Archiv für das Studium der neueren Sprachen und Literaturen, Volume 19; Volume 34

Front Cover
Westermann, 1863 - Languages, Modern
Vols. for 1858- include "Sitzungen der Berliner Gesellschaft für das Studium der neueren Sprachen."
 

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Page 362 - Where some, like magistrates, correct at home ; Others, like merchants, venture trade abroad; Others, like soldiers, armed in their stings, Make boot upon the summer's velvet buds ; Which pillage they with merry march bring...
Page 321 - Les poussent au penchant où leur cœur est enclin, Et leur osent du crime aplanir le chemin! Détestables flatteurs, présent le plus funeste Que puisse faire aux rois la colère céleste!
Page 360 - That he which is was wish'd until he were; And the ebb'd man, ne'er loved till ne'er worth love, Comes dear'd by being lack'd. This common body, Like to a vagabond flag upon the stream, Goes to and back, lackeying the varying tide, To rot itself with motion.
Page 312 - On ne voit point deux fois le rivage des morts, Seigneur. Puisque Thésée a vu les sombres bords, En vain vous espérez qu'un Dieu vous le renvoie, Et l'avare Achéron ne lâche point sa proie.* Que dis-je?
Page 362 - Tis strange, my Theseus, that these lovers speak of? The. More strange than true. I never may believe These antique fables, nor these fairy toys. Lovers, and madmen, have such seething brains, Such shaping fantasies, that apprehend More than cool reason ever comprehends. The lunatic, the lover, and the poet, Are of imagination all compact.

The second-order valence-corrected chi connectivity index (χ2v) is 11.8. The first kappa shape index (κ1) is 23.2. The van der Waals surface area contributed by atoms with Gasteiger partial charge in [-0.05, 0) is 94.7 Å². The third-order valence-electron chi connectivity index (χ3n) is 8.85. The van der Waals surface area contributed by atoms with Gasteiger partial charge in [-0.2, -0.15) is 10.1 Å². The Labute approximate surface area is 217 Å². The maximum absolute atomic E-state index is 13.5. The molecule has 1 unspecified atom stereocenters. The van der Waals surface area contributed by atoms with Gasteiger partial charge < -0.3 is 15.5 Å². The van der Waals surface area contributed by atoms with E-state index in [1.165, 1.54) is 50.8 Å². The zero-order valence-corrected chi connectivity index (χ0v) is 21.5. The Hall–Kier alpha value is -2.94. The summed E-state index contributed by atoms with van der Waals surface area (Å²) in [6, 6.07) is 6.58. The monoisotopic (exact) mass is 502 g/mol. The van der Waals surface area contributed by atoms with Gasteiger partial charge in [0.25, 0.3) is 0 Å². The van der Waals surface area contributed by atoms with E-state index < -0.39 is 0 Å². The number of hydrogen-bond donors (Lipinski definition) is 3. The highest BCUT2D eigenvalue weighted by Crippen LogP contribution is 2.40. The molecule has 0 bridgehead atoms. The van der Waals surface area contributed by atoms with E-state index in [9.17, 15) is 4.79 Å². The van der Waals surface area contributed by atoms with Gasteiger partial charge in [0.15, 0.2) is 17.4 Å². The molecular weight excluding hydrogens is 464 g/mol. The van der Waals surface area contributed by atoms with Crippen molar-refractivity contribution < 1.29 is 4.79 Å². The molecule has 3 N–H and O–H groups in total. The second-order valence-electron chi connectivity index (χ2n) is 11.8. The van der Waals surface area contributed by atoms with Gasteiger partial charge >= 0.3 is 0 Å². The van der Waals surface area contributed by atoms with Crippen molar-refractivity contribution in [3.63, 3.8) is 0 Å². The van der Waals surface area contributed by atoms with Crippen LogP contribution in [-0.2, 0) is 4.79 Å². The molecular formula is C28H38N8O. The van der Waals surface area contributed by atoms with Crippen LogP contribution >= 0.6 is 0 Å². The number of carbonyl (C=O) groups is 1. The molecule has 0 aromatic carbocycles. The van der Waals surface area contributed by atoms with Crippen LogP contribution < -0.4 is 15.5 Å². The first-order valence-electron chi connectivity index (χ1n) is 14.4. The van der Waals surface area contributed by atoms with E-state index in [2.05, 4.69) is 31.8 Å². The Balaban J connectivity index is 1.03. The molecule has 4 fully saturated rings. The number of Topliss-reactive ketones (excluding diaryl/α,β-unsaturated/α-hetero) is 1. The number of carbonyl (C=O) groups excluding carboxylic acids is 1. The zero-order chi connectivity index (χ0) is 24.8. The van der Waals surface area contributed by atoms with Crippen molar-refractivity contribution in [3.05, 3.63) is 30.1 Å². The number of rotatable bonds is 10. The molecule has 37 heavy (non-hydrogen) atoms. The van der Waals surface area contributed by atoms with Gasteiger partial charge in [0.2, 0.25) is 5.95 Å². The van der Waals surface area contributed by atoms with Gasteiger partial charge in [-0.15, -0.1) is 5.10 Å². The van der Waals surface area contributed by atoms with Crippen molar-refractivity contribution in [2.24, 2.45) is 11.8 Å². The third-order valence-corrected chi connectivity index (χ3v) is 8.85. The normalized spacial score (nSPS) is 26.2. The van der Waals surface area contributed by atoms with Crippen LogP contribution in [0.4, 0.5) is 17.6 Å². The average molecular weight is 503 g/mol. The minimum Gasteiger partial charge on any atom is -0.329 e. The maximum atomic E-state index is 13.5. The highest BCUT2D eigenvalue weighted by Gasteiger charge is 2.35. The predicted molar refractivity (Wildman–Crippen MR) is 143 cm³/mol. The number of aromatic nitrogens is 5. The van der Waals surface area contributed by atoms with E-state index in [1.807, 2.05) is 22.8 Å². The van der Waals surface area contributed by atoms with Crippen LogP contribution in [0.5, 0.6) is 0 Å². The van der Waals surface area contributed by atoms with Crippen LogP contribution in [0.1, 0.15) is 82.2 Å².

Page 337 - I have set my life upon a cast, And I will stand the hazard of the die : 10 I think there be six Richmonds in the field ; Five have I slain to-day instead of him. A horse ! a horse ! my kingdom for a horse ! [Exeunt.
Page 230 - He who the sword of heaven will bear Should be as holy as severe ; Pattern in himself, to know, Grace to stand, and virtue go ; More nor less to others paying, Than by self-offences weighing.
Page 349 - I will rather sue to be despised than to deceive so good a commander with so slight, so drunken, and so indiscreet an officer. Drunk...
Page 364 - The throne he sits on, nor the tide of pomp That beats upon the high shore of this world, No, not all these, thrice-gorgeous ceremony, Not all these, laid in bed majestical, Can sleep so soundly as the wretched slave, Who with a body fill'd and vacant mind Gets him to rest, cramm'd with distressful bread...
Page 347 - O mistress mine, where are you roaming? O stay and hear; your true love's coming, That can sing both high and low. Trip no further, pretty sweeting; Journeys end in lovers meeting, Every wise man's son doth know.

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